North West traditional healers demand protective wear
Besides needing more protective equipment and resources such as sanitiser, traditional healers in the North West believe that their trade isn’t taken seriously by the government, and that they’re ‘left out’.
Traditional healers in the North West province say they do not feel safe whilst they practise because they have not been offered any personal protective equipment (PPE) by the government.
President of the Dingaka Association of North West, Annah Rabotapi tells Health-e News that a lack of PPE puts patients and healers at risk of contracting coronavirus.
“We have not received any PPE, such as sanitisers and face masks, at our consultation rooms and this puts our personal wellbeing as well as that of our patients in danger. Doctors and nurses have received PPE but we feel that we are being left out. If my patient is not wearing a facemask or I don’t have a sanitiser available to offer them, this may result in further spread of the virus. As traditional healers we feel that we are being left out, or that our trade is not taken seriously.”
Traditional practices neglected during lockdown
Rabotapi says in order to communicate with ancestors, traditional healers require the use of tobacco products such as snuff and home-brewed beer. She says they cannot access these products at retail stores, and that their work is compromised and made more difficult as a result.
“We cannot communicate with our ancestors because snuff and traditional beer have been banned under lockdown regulations. This poses a serious challenge because we cannot treat our patients the way we want to. When we throw the bones, we need these products as a vehicle to communicate with those in the spiritual realm. All the shops where we used to buy these products turn us back because the owners say they do not want to break the law.”
Left out by government
Traditional healers believe that they are being left out in the fight against Covid-19, and that the government has side-lined their immense knowledge of herbs, tonics, and natural remedies, which could meaningfully contribute to eradicating the pandemic.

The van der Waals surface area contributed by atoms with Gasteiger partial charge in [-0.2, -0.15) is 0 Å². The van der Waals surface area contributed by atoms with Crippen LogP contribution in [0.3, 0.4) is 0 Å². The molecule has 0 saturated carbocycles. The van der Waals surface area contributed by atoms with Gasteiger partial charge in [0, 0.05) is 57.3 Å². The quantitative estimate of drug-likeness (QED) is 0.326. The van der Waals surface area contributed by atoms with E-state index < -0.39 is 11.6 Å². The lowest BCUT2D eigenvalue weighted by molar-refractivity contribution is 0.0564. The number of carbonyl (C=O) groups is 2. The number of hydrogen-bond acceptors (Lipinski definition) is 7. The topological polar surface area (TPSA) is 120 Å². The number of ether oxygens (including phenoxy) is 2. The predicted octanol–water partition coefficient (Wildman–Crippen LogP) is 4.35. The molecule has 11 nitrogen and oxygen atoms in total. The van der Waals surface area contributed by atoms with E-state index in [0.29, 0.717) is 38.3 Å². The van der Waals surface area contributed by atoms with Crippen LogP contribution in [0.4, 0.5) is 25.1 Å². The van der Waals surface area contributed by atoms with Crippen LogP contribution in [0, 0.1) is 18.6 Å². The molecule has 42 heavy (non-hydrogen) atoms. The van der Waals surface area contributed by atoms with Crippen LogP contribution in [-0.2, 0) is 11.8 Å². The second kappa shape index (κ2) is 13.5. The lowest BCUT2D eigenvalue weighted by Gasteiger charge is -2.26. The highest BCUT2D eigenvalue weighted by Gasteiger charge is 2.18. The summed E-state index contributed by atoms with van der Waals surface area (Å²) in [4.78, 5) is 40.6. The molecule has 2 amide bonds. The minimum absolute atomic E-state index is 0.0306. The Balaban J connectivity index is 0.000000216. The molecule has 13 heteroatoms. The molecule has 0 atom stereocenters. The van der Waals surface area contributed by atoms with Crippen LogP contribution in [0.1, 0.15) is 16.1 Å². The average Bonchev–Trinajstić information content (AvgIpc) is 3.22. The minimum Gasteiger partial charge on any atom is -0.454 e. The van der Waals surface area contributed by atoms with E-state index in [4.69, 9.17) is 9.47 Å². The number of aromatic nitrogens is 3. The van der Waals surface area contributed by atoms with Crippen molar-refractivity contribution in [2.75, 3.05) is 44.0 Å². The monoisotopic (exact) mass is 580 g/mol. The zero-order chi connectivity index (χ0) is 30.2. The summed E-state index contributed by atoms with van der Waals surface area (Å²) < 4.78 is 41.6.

“There is nobody coming to us and asking how we as traditional healers can help to fight this pandemic. It is important that traditional healers from all provinces are consulted so that we can give our input. Traditional medicine should not be undermined because it has been used for centuries to heal all forms of ailments,” says Rabotapi.
She adds: “Modern science alone cannot be taken as the only method in which we can fight the pandemic. All sections of the medical society should be brought in so that we can save our nation.”
Beware of bogus healers
However, on the other end of the spectrum lies predatory healers who claim to have found ‘cures’ for coronavirus. Currently, there is no cure for the virus, according to the World Health Organisation, and the National Department of Health.
Kenneth Morweng, a traditional healer from Zeerust in the North West, warns South Africans to be on the lookout for bogus traditional healers, as well as healers who flout the lockdown regulations.
“I would like to urge all South Africans to be careful of traditional healers who claim to have a cure for the virus. There is no traditional healer in the country who has found a cure. My message to all traditional healers is to abide by all lockdown regulations and refer all patients who show symptoms of the coronavirus to a nearby healthcare centre. It is important that everybody washes their hands regularly, maintains social distancing and stays at home because this virus is spread by people.
The North West health department says they will be looking at how they can assist traditional healers so that they are able to carry out their duties efficiently. – Health-e News